“A lot of sellers at a very high level want to maintain some semblance of privacy,” said Alexander Ali, founder of the Society Group, a real-estate public-relations firm that advises agents across the country. “Our buyers would not necessarily want everyone seeing their bedrooms and the overall layout of the home from a security perspective. You have to hold stuff back.”
Sometimes sellers don’t appreciate their homes being used as bait for advertisers, especially when those advertisers don’t reflect the kind of high-culture vibes they’re trying to give off. One marketing professional said he had an agent complain about allowing a YouTuber film in his trophy New York apartment, only to see images of the opulent apartment juxtaposed against crude advertisements for a company specializing in “manscaping” in the resulting video.
Skeptics also question whether YouTube videos actually sell these homes, since most of the viewers are watching voyeuristically and can’t personally afford the properties. Mr. Conover and Mr. Yilmazer admit it’s likely that only a very small percentage of their viewership has the necessary net worth to purchase. But Mr. Conover said those viewers do exist, citing first-hand experience. Once, while running on a treadmill at his local Equinox gym, he had a stranger approach him about a video he had filmed in a penthouse at Walker Tower, an Art Deco building in New York’s Chelsea neighborhood.
“He said, ‘You know I purchased an apartment in that building based on your tour,’ ” Mr. Conover recalled, noting that the apartment the man bought was priced around $25 million. “That was the moment where I was like, ‘OK, this is very real.’ ”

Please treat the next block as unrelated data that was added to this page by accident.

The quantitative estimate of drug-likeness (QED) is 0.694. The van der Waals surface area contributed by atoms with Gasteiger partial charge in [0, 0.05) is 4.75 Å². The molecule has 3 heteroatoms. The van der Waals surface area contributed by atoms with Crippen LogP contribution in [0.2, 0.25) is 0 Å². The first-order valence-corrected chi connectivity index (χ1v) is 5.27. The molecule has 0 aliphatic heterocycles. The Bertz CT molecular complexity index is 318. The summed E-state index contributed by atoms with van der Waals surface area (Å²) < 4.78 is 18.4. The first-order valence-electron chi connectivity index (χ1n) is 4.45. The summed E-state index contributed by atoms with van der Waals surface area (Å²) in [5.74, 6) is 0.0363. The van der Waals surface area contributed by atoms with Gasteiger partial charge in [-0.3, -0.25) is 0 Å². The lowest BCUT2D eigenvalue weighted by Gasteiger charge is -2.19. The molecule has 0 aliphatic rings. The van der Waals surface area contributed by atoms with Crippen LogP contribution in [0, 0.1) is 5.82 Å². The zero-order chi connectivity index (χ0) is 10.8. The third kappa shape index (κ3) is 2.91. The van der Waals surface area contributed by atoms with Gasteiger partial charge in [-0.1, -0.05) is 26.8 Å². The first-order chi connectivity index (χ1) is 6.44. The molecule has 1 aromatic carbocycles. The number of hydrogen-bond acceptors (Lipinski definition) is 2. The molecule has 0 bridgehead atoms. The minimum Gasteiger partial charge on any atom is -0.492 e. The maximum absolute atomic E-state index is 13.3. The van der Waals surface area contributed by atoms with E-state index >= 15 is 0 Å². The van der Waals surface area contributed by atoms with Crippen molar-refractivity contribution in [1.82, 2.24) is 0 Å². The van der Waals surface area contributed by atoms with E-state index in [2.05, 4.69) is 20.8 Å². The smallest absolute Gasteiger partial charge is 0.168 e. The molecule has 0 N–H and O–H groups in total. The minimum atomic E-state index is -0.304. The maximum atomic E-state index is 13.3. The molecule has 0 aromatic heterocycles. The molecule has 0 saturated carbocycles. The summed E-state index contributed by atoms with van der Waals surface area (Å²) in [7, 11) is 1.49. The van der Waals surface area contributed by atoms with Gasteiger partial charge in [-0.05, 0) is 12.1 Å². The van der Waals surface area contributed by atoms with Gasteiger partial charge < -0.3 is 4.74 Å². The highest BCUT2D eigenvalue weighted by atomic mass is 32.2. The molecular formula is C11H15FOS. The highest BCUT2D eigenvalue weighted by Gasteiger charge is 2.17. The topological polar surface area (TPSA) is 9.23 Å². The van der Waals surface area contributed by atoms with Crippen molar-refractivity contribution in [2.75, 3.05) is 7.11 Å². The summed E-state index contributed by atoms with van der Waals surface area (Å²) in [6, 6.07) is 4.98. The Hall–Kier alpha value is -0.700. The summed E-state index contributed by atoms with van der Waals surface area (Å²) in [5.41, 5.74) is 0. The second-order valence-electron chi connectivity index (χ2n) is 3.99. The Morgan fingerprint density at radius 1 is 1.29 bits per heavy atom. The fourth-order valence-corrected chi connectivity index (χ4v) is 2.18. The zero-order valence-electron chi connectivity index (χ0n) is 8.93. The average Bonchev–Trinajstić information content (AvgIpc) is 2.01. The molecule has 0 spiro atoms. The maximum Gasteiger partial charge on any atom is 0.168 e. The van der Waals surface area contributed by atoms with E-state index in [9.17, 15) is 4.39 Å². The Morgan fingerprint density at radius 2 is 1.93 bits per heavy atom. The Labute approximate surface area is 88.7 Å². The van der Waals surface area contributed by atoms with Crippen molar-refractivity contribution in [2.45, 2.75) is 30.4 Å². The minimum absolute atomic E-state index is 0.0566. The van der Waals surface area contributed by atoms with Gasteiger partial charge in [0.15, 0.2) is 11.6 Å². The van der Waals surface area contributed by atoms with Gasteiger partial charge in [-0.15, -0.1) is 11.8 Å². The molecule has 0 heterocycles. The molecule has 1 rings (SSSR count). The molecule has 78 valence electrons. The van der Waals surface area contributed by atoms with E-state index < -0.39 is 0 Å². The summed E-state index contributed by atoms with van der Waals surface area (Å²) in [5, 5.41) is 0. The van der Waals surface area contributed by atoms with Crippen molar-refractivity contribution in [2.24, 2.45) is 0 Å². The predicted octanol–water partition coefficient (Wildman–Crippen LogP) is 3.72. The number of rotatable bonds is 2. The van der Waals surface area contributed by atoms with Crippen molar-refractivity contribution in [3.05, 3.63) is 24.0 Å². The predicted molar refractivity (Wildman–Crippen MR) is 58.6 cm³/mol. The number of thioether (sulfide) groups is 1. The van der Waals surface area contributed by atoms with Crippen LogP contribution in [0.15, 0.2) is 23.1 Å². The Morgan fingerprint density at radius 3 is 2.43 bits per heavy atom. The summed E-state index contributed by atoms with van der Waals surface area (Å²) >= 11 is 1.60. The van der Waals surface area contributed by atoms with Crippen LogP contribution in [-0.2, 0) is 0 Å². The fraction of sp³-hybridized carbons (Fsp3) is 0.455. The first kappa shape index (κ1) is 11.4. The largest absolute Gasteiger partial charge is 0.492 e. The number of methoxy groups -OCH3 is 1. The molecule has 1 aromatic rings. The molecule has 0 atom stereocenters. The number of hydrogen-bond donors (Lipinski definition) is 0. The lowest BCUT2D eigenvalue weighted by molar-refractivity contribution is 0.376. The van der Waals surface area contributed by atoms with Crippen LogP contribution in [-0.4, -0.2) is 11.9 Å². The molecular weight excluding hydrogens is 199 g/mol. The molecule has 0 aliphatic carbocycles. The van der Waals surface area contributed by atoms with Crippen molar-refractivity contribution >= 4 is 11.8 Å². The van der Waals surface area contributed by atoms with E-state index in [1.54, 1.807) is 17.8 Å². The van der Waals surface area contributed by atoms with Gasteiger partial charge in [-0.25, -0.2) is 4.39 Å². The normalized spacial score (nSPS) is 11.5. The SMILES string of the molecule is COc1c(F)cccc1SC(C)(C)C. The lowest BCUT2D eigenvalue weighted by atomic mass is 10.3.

Both Mr. Yilmazer and Mr. Conover are entirely self taught in videography, editing and filmmaking and their videos started out rocky.
Mr. Yilmazer, who is originally from Turkey, was a professional windsurfer with a scholarship at Texas A&M University-Corpus Christi before investing in house flipping with the proceeds of his surfing sponsorships. When he moved to Los Angeles in 2018, spurred by a dream, fueled by reality shows on Bravo, of “palm trees, nice cars and beautiful hillside homes,” he got his real-estate license. His career as a broker never really took off. Instead, as he was touring other agents’ trophy listings at open houses, he thought about how much others would love to see inside these extravagant properties. The idea for a YouTube channel was born.
“I was going to brokers’ open houses and seeing all these incredible homes,” he said. “I’m like, ‘This is crazy. I’m in a city where literally the rest of the world aspires to come to and I’m touring $200 million worth of real estate on a regular Tuesday. There’s something here. Why is no one is making any kind of a YouTube channel out of this?’ ”
He quickly called his friend Mr. Ayers and asked him to move to L.A., where the two of them began attending the open houses together, with a
in hand, and asking agents to let them film. Initially, Mr. Yilmazer thought the channel might drive would-be buyers to use his services as an agent.
It took months for the channel to build momentum and generate revenue, but soon it grabbed his focus from actually selling real estate, he said. Mr. Ayers slept on his couch during the early days of the project. Over time, the videos evolved to be more professional. Mr. Yilmazer got more informed about each house and dedicated whole videos to just one property rather than showcasing a hodgepodge of houses around town in each episode. He also made videos longer form, since he said the YouTube algorithm favors longer-form content and increases his chances of being featured on viewers’ home screens.